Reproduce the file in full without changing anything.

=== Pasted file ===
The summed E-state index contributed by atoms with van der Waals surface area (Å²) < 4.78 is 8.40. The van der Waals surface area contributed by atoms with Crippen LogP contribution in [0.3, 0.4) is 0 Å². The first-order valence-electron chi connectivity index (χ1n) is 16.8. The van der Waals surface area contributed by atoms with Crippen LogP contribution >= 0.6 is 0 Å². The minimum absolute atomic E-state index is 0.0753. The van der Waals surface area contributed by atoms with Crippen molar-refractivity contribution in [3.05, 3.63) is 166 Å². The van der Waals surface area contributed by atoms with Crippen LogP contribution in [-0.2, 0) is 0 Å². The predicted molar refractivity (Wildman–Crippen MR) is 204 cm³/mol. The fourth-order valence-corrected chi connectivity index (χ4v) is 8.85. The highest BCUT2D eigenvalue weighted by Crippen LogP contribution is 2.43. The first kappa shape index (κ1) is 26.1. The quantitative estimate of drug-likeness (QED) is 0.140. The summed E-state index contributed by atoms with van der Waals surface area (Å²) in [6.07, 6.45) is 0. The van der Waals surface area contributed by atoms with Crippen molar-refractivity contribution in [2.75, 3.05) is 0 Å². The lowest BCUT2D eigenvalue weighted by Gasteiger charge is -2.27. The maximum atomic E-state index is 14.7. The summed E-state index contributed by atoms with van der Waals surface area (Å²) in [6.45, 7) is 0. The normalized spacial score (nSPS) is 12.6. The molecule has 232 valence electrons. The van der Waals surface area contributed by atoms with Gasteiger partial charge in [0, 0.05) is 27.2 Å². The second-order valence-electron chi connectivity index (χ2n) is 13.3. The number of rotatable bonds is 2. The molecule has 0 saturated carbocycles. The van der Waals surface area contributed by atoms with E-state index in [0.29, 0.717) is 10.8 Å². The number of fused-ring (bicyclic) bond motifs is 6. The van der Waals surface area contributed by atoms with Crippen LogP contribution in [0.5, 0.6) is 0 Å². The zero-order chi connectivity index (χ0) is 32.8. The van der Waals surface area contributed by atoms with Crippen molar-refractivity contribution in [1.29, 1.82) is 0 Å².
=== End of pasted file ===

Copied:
The summed E-state index contributed by atoms with van der Waals surface area (Å²) < 4.78 is 8.40. The van der Waals surface area contributed by atoms with Crippen LogP contribution in [0.3, 0.4) is 0 Å². The first-order valence-electron chi connectivity index (χ1n) is 16.8. The van der Waals surface area contributed by atoms with Crippen LogP contribution >= 0.6 is 0 Å². The minimum absolute atomic E-state index is 0.0753. The van der Waals surface area contributed by atoms with Crippen molar-refractivity contribution in [3.05, 3.63) is 166 Å². The van der Waals surface area contributed by atoms with Crippen LogP contribution in [-0.2, 0) is 0 Å². The predicted molar refractivity (Wildman–Crippen MR) is 204 cm³/mol. The fourth-order valence-corrected chi connectivity index (χ4v) is 8.85. The highest BCUT2D eigenvalue weighted by Crippen LogP contribution is 2.43. The first kappa shape index (κ1) is 26.1. The quantitative estimate of drug-likeness (QED) is 0.140. The summed E-state index contributed by atoms with van der Waals surface area (Å²) in [6.07, 6.45) is 0. The van der Waals surface area contributed by atoms with Crippen molar-refractivity contribution in [2.75, 3.05) is 0 Å². The lowest BCUT2D eigenvalue weighted by Gasteiger charge is -2.27. The maximum atomic E-state index is 14.7. The summed E-state index contributed by atoms with van der Waals surface area (Å²) in [6.45, 7) is 0. The normalized spacial score (nSPS) is 12.6. The molecule has 232 valence electrons. The van der Waals surface area contributed by atoms with Gasteiger partial charge in [0, 0.05) is 27.2 Å². The second-order valence-electron chi connectivity index (χ2n) is 13.3. The number of rotatable bonds is 2. The molecule has 0 saturated carbocycles. The van der Waals surface area contributed by atoms with E-state index in [0.29, 0.717) is 10.8 Å². The number of fused-ring (bicyclic) bond motifs is 6. The van der Waals surface area contributed by atoms with Crippen LogP contribution in [0.5, 0.6) is 0 Å². The zero-order chi connectivity index (χ0) is 32.8. The van der Waals surface area contributed by atoms with Crippen molar-refractivity contribution in [1.29, 1.82) is 0 Å².